Finally, Woodshed itself is one location, but they do have at least one related restaurant with them under "Robert Spencer Hospitality". Doesn't seem to be much on the web about the parent company (and the link on the Robert Spencer logo on Woodshed's site goes nowhere) but it's clear that it's not just one guy running his passion project restaurant.

  • Oct 17th, 2019 @ 9:04pm

    They are, in fact, offering refunds

    Not sure how this was missed, but see Ars Technica's article from October 10, "Adobe backtracks, will refund customers after canceling their accounts". The Verge article you linked was also updated on October 9 to reflect that.

  • Sep 28th, 2017 @ 1:49pm

    Re: Too Much Data

    Amazingly enough, it even says what you did (that Verizon was removing people who were paying less than they were costing the company in roaming charges, not for using "excessive" data as this article claims) in the article, in a quote from Verizon.

    Yet, in the hysterical rush to vilify Verizon, that part was skipped right over in favor of "they don't explain why they're kicking people off." Yes, they did. Very clearly.

    Are we expecting Verizon to subsidize these users? For-profit companies can voluntarily make decisions to sell loss-leaders and things of that nature. But to dress a company up as the devil for daring to boot customers who are, month after month, not simply reducing profit margins but creating negative revenue is patently absurd.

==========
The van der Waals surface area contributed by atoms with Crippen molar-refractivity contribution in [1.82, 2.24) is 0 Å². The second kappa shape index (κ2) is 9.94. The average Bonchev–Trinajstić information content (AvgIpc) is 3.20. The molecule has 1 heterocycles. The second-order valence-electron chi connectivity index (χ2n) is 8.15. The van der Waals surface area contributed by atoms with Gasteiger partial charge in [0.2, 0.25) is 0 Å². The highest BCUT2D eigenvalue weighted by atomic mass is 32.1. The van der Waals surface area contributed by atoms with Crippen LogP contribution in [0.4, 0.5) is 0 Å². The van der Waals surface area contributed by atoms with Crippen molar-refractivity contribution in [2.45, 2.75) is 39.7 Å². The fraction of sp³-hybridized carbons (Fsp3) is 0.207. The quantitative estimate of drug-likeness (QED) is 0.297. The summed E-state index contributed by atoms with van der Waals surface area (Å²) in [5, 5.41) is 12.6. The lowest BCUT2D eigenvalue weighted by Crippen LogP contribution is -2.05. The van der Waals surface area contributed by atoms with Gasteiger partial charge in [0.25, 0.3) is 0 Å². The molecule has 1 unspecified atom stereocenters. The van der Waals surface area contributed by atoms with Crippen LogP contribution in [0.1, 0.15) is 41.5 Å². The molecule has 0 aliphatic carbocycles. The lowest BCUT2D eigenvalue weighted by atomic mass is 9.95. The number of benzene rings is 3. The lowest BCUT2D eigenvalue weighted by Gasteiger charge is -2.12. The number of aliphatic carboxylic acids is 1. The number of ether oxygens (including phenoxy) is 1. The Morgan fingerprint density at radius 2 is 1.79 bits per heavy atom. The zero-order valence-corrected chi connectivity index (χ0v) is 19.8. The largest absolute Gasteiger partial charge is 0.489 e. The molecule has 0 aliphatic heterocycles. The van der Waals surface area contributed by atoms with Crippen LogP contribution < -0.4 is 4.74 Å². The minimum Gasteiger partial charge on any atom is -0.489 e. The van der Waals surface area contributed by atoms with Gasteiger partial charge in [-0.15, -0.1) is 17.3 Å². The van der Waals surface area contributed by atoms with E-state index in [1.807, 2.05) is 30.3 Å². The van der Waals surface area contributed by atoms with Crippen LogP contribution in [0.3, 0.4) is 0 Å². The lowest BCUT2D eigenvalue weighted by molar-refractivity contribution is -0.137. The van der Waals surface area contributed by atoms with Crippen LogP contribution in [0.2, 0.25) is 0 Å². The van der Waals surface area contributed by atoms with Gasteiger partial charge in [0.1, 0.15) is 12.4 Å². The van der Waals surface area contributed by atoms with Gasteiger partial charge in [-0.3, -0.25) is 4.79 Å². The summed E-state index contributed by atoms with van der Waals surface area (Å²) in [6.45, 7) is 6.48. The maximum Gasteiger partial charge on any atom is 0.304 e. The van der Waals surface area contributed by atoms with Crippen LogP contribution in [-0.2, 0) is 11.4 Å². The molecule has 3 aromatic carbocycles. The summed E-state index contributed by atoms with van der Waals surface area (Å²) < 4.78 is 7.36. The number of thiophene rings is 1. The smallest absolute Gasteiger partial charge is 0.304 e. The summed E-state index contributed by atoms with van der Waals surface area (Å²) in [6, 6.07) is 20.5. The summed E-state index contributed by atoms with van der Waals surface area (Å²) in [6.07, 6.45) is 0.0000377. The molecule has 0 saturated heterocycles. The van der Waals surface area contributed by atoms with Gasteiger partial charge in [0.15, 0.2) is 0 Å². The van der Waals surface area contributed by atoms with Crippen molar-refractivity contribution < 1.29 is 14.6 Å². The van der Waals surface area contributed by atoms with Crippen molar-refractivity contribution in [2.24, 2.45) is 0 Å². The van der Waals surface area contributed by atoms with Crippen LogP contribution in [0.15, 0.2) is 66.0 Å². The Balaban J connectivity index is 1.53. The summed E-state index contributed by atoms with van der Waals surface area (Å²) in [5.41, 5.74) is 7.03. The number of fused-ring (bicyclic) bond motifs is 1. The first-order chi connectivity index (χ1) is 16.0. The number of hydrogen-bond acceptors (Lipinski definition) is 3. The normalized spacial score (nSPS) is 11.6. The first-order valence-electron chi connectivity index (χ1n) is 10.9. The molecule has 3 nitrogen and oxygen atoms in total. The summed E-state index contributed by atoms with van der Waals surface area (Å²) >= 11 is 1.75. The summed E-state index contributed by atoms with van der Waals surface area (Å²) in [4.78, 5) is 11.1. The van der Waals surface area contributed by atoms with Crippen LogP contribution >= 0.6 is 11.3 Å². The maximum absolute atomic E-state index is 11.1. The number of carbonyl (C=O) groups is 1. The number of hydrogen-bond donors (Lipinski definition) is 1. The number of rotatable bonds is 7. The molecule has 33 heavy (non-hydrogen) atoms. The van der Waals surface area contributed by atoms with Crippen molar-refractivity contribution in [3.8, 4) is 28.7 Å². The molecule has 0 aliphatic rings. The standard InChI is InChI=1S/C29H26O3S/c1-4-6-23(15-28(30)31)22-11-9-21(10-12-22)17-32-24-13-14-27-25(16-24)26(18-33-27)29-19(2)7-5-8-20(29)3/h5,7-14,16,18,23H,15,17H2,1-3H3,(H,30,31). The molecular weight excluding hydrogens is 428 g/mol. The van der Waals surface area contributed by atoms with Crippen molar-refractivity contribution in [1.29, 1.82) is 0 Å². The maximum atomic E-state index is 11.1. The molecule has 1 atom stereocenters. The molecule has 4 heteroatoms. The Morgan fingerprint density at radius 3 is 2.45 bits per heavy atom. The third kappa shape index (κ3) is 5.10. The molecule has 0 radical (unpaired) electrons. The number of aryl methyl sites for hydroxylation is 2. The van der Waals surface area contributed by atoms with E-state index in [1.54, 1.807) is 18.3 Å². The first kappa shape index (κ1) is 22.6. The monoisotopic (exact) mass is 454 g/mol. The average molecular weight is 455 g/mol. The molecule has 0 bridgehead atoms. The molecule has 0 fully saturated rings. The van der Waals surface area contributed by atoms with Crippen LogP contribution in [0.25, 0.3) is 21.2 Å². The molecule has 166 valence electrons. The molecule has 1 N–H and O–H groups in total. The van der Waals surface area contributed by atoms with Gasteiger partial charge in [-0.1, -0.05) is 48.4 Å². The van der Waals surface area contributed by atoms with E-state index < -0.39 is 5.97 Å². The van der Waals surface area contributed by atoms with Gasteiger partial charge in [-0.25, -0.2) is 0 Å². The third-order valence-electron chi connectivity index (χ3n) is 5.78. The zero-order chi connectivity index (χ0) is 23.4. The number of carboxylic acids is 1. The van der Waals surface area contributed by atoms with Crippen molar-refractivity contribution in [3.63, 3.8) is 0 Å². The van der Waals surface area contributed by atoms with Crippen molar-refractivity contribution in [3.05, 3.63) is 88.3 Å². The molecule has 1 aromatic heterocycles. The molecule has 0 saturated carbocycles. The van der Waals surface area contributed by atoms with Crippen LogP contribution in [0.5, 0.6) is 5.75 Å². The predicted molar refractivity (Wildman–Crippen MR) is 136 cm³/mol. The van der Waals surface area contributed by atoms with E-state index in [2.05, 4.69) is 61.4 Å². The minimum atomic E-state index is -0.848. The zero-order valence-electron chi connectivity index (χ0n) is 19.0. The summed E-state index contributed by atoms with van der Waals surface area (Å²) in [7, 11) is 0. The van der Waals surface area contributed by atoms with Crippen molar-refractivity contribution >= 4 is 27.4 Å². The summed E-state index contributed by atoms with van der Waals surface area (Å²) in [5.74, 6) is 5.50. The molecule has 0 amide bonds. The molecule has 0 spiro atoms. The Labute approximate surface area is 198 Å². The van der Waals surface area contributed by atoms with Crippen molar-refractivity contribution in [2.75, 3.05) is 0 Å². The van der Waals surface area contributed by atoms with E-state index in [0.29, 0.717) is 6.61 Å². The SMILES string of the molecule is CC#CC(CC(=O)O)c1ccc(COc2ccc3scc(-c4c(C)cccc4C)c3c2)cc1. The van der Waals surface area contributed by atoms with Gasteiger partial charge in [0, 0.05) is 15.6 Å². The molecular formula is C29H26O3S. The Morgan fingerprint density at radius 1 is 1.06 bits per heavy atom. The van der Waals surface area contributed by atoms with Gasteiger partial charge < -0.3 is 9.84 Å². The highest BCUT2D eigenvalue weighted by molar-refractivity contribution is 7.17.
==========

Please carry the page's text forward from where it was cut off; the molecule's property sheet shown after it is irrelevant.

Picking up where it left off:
• Aug 30th, 2017 @ 2:58pm

    Re: Re:

    > So its not steam reselling keys they are complaining about

    Steam doesn't resell keys. In addition to selling the games themselves, Steam generates keys which developers then either sell (directly to consumers or to companies like Humble Bundle) or give away. Some percentage of the keys sold or given away end up at "shady" resellers like G2A.

  • Aug 30th, 2017 @ 2:56pm

    Re: Re: Steam Key Solution

    You are talking about official Steam store purchases. aerinai is talking about keys sold or given away outside the context of the Steam store itself.

    They could remove the gift option but then it would be impossible to buy games for your friends and family and gift it to them.

    Any number of Steam resellers would beg to differ. (places like the Humble Bundle store, BundleStars, etc.) All of them sell officially-obtained keys that are literally just keys to enter into Steam, that can be given to whomever you wish.

  • Aug 17th, 2017 @ 1:10pm

    (untitled comment)

    From the "order":

    ... [URLs] be removed from the internet along with the related search terms...

    How does one remove a search term from the internet?

  • Aug 8th, 2017 @ 12:00pm

    (untitled comment)

    But every channel from FX to AMC having their own streaming service presents its own problem: namely one of fractured exclusivity. Or, a world where you have to subscribe to a litany of multiple, costly services just to get access to your favorite programs.